Before answering the question in the title, let’s look into Nature-based Solutions (NbS) and Blue Economy.
If we track the history of floating agriculture in Bangladesh, we may find six major phases. It is difficult to pinpoint when floating cultivation began in Bangladesh—the current reckoning goes up to 400 years ago.
Over the last 50 years, Bangladesh’s journey towards community development has essentially been a result of government, donors, and NGOs coming together to work for the vulnerable people.
When we talk about nature-based solutions (NbS)—that is protecting, managing, restoring or creating ecosystems for the benefit of the people and biodiversity—we almost always think of wilderness or rural areas.
Farmers of the south-central districts of Bangladesh, namely Barishal, Gopalganj, Madaripur, and Pirojpur, have been practicing floating agriculture for decades, if not centuries.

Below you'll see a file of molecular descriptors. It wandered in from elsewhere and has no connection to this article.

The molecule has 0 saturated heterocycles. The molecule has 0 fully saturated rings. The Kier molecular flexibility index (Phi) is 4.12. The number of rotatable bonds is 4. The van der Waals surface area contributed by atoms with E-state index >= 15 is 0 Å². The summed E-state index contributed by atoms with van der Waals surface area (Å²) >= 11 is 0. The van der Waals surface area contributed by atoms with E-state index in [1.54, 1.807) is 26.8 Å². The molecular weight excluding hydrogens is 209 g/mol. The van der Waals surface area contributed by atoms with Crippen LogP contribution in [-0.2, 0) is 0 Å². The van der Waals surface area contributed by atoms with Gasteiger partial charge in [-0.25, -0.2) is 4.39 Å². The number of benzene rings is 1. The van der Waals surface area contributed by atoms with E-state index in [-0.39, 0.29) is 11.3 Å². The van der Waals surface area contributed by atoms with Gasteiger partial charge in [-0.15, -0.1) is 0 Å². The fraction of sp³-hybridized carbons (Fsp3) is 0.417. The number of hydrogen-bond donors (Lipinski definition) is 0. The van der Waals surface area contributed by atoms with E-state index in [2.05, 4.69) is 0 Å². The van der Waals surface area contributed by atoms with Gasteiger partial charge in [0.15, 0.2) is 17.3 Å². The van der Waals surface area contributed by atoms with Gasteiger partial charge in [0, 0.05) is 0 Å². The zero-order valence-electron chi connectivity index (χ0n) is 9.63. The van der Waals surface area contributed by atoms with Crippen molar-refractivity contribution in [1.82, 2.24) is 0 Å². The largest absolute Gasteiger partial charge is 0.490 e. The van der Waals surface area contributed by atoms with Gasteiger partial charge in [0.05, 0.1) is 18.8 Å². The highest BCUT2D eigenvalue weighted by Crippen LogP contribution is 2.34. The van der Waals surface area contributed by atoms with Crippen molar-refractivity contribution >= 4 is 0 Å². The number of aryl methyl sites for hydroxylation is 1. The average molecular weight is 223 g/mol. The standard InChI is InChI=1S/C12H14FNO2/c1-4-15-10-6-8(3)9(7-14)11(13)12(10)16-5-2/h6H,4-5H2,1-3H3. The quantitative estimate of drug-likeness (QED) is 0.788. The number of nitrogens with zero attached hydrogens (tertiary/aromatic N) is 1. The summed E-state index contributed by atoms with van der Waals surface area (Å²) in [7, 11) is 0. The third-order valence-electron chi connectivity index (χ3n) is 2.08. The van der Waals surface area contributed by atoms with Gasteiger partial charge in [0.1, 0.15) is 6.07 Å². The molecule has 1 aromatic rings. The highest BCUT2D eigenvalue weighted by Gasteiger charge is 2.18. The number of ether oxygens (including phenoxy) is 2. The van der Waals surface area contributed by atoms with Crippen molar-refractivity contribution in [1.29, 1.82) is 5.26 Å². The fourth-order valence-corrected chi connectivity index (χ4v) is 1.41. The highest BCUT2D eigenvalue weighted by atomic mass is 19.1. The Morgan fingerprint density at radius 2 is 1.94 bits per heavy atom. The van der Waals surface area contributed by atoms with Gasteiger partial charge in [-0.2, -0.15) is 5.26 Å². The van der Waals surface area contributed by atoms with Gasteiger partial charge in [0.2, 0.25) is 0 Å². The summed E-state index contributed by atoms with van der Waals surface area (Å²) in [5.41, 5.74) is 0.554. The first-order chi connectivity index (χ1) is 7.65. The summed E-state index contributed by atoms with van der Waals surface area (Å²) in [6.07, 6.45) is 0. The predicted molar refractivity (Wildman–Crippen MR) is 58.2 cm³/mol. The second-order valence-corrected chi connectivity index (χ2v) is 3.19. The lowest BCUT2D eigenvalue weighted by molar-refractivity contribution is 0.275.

The third batch of Rohingya refugees entered Bhashan Char on January 29 and January 30, 2021. Out of Cox’s Bazar’s 867,000 refugees, about 6,700 have now been voluntarily relocated since December 2020 to this island on the Bay of Bengal.
In 2020, Nature-based Solutions, or NbS, has emerged as a much-talked-about environmental concept in Bangladesh.
Twenty-Four years ago, when the prime ministers of Bangladesh and India signed the Ganges Water Sharing Treaty on December 12, 1996, it was quite a different world to mark such a milestone.
We may blame Covid-19 for drawing our attention away from biodiversity conservation. But the truth is, for a long time, we have been talking about biodiversity a lot, rather than saving it.
It is an irony that while between 2000 and 2019, the world GDP grew by 260 percent, two billion people still do not have regular access to safe, healthy, and sufficient food—they still do not have food security.
Over the last three years, the Rohingya refugee camps in Cox’s Bazar and Teknaf have been telling us many stories of failures, successes and uncertainties.
I always wanted to take two photographs of the same spot of Tanguar Haor—one in the driest month of the year and one in the wettest.